Would you like a natural burial ground in your community?

Launching a natural burial ground in your community

All around Ontario there are individuals and groups who would like to see a natural burial ground in their community. Some people have property they’d like to convert to a natural cemetery, others are looking for land, or trying to persuade their conventional cemetery operator to create a green burial section. The following resources may be of help:

Overall Process

No one said it was going to be easy! But it is worth it in so many ways. Here’s a document that provides an overview of the process and approvals that are required in Ontario.

Download Developing a Natural Burial Ground

Legislation

Here’s the legislation which cemeteries must follow. It’s called the Funeral, Burial and Cremations Act.

Government Oversight

The organization that approves cemetery applications and maintains standards is the Bereavement Authority of Ontario.

Their role is to protect the consumer. You’ll find a wealth of information on their website about all aspects of deathcare.

Green Burial Council

The Green Burial Council is a robust organization which supports green burials across North America and beyond, offering both accreditation and education. Even though the material caters to a US audience, it’s a great resource. There are documents, conferences and peer to peer online forums and you can sign up for their e-news.

Here’s a sampling of their documents:
Found under Education Tools:
The Case for Green Burials
The Science: Soil and Water
Basic Tenets of Green Burial Cemeteries

Found under So You Want To Start A Green Burial Cemetery

Opening, Closing & Maintaining a Green Cemetery
Start-up Tips for Green Burial Cemetery Operators

Green Burial Society of Canada

Green wash exists in the cemetery business just as it exists in other sectors. If you want to ensure you are engaging in best practices, reach out to The Green Burial Society of Canada.  They provide accreditation across Canada so people know it’s the real deal!

Common Questions

  • What about winter burials?+

    Winter burials are possible (perhaps with exceptions in the extreme north), however they require additional time, planning and probably additional equipment.   In many cemeteries, backhoes with jackhammers are used to break through the frost line, whereas others will use ground warming mats or heating devices to reduce the frost.  Some cemeteries will open lots in sections in advance of the winter, in order to accommodate “at need” services.  This of course limits the location of the plot.

    With respect to a mini excavator, many contractors and cemeteries use this machine for the opening and closing of a grave while others use a backhoe or alternative.

    Safety is an important consideration. Shoring (boarding up the sides of the grave as well as ground that borders the grave) is necessary, especially when there’s wet or muddy soil, ice or unstable ground.

     

  • What soil conditions are optimal for natural burial?+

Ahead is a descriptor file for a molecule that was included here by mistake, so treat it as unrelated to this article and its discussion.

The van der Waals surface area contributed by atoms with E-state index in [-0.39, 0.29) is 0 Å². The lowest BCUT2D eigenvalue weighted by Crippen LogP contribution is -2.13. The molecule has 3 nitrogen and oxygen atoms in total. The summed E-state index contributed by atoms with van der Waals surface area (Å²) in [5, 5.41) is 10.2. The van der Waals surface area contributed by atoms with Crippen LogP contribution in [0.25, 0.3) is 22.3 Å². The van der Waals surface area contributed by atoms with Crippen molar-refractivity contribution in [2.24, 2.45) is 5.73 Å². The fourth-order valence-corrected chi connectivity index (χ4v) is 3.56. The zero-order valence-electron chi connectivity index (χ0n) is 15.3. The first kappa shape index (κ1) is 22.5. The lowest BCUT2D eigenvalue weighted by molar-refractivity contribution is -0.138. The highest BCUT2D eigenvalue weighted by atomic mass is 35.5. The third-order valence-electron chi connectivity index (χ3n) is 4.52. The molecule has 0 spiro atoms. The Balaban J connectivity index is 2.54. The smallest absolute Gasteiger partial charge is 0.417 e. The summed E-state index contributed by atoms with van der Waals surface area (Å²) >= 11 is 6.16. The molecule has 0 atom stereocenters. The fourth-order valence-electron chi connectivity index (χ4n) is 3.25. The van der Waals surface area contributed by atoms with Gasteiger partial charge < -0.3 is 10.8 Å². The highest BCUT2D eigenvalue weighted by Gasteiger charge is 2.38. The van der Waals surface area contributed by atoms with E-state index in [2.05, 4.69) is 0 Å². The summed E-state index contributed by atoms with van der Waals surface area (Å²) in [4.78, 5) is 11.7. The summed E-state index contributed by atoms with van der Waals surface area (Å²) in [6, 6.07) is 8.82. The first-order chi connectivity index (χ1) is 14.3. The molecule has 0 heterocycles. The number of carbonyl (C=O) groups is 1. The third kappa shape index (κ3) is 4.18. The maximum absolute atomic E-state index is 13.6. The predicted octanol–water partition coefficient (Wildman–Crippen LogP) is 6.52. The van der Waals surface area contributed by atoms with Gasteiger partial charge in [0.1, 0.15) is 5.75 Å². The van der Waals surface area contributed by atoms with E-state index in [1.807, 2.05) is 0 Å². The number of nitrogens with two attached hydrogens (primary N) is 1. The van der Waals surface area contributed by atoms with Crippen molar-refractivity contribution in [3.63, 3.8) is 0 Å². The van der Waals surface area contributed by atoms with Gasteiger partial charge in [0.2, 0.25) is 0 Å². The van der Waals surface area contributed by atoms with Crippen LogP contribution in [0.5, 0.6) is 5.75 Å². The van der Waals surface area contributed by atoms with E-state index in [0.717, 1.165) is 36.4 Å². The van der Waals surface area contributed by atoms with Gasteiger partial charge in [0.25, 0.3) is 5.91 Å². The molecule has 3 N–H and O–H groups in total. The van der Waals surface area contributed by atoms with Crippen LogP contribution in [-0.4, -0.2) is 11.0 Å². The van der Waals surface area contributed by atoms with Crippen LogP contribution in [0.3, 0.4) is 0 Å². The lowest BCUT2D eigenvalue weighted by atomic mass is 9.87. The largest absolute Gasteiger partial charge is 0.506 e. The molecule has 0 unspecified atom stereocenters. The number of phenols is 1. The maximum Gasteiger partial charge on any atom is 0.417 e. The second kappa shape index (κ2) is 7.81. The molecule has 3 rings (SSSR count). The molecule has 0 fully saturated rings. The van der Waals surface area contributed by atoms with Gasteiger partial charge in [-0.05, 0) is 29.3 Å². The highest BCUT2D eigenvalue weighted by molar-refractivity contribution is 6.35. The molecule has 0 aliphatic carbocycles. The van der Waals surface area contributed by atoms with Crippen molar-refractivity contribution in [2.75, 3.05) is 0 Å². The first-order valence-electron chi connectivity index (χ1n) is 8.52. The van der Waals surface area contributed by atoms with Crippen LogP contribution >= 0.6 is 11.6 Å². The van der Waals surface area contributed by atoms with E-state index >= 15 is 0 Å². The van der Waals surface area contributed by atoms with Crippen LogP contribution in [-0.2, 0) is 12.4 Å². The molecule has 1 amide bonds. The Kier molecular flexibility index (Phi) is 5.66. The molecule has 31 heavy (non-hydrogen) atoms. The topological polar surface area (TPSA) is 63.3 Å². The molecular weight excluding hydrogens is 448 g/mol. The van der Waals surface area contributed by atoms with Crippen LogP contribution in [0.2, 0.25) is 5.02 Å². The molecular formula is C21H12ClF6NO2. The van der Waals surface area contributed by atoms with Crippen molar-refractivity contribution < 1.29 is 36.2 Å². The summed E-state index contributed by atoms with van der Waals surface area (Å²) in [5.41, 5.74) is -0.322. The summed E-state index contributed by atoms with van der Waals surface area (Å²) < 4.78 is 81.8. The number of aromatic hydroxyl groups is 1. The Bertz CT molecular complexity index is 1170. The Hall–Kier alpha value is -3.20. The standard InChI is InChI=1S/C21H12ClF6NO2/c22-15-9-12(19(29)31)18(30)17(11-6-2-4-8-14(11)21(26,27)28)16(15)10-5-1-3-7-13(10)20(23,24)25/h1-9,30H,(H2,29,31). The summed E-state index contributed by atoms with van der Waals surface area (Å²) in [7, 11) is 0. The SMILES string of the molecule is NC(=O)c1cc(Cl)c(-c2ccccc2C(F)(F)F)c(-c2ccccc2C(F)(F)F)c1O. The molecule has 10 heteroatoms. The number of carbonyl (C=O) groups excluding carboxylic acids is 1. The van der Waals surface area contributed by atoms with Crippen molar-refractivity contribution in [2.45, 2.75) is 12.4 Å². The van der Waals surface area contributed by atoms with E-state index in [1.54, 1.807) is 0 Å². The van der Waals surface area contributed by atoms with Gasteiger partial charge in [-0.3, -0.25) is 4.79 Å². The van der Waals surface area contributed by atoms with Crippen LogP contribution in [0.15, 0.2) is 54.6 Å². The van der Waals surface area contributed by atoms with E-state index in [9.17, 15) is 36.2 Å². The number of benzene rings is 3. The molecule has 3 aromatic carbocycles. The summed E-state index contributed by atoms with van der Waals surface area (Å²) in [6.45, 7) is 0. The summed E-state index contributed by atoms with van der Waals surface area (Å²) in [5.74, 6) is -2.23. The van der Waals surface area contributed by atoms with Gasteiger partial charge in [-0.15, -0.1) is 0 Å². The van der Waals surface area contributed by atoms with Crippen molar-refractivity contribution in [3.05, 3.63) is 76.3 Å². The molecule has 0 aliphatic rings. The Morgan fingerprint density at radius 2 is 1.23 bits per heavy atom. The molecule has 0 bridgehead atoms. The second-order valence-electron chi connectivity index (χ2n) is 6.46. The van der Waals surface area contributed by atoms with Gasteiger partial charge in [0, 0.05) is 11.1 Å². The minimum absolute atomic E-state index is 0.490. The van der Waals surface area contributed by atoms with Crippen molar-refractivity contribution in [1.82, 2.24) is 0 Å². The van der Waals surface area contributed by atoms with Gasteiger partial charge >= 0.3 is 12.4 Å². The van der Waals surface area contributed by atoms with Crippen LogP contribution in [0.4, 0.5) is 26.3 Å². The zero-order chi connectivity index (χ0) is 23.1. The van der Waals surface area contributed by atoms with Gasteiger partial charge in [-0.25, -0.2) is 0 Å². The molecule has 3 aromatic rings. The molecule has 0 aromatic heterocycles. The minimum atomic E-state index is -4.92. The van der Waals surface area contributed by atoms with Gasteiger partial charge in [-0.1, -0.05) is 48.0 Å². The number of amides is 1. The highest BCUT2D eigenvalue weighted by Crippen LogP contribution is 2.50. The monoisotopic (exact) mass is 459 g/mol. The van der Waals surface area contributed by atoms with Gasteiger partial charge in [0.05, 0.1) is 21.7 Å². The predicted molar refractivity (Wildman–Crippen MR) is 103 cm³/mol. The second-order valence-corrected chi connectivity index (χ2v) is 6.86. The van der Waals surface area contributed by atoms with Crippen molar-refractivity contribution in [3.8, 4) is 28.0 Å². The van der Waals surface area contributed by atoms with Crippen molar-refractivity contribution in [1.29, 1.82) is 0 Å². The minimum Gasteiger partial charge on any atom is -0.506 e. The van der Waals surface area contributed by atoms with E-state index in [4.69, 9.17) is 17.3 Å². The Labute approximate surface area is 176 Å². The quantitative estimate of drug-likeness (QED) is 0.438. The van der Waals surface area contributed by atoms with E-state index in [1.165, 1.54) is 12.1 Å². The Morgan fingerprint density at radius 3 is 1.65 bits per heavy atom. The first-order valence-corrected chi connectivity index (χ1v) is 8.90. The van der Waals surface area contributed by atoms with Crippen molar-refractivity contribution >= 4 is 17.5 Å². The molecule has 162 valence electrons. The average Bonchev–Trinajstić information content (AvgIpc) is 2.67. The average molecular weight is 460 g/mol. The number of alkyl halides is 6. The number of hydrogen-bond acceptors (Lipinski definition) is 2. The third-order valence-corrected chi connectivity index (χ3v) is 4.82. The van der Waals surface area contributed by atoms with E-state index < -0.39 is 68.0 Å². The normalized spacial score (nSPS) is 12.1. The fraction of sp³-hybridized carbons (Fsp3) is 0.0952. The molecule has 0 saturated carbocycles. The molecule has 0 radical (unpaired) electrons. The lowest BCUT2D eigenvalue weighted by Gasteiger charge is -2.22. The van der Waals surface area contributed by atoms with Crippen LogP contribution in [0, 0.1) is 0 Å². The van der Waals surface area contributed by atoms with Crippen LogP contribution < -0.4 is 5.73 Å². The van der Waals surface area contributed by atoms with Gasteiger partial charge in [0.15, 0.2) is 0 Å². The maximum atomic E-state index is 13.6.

A cemetery isn’t approved if the water table is too high. Flood zones are not permissible as well as land near wells. Aside from that, you’ll find every soil type in the cemeteries around Ontario, including thick clay, sandy loam, meadow and wood lot. It helps if the land is somewhat flat. Open fields and meadows are conducive to natural burial.

    Woodlot is also an option. To protect the trees, there can’t be as many burial plots/acre,  but people love the idea of their final rest being among the trees.

  • What about location?+

    Cemeteries require road access. Zoning is also a big consideration. Since cemeteries don’t pay taxes, municipalities aren’t likely to approve a cemetery in an area designated for development or residential. Zoning changes from municipality to municipality, but most cemeteries fall under Open Space/Industrial. You might be asking ‘but it’s a green burial ground’ however planners still see it as a cemetery.

    A cemetery between two protected environmental areas would be perfect! It provides a nature corridor and is unlikely to be designated for development.

  • Does the timing matter to the municipalities?+

    By law, municipalities in Ontario must have a statutory 5 year official plan review, and at this time they must consult with the public. Make natural burial a part of the initial discussion and public consultation. Gather champions to go to the public meetings, and make sure natural burial is a topic on the survey if your municipality issues a survey.  Find at least one councillor who understands what natural burial is, and can present the concept at town council meetings.

     

For Hybrids

Rather than create a stand-alone natural burial ground, you may want to start by encouraging a conventional cemetery to create a green burial section. There are some wonderful hybrid cemeteries in Ontario. Here are some tips:

  • gather names of people in your community who are supportive of a natural burial ground
  • reach out to the Natural Burial Association for documents that explain natural burial
  • contact your town councillor and/or urban planner and see if you can find a champion to consider creating a hybrid in a municipally owned cemetery
  • contact the privately owned cemeteries in your community. The Natural Burial Association can provide you with documentation that promotes the cause.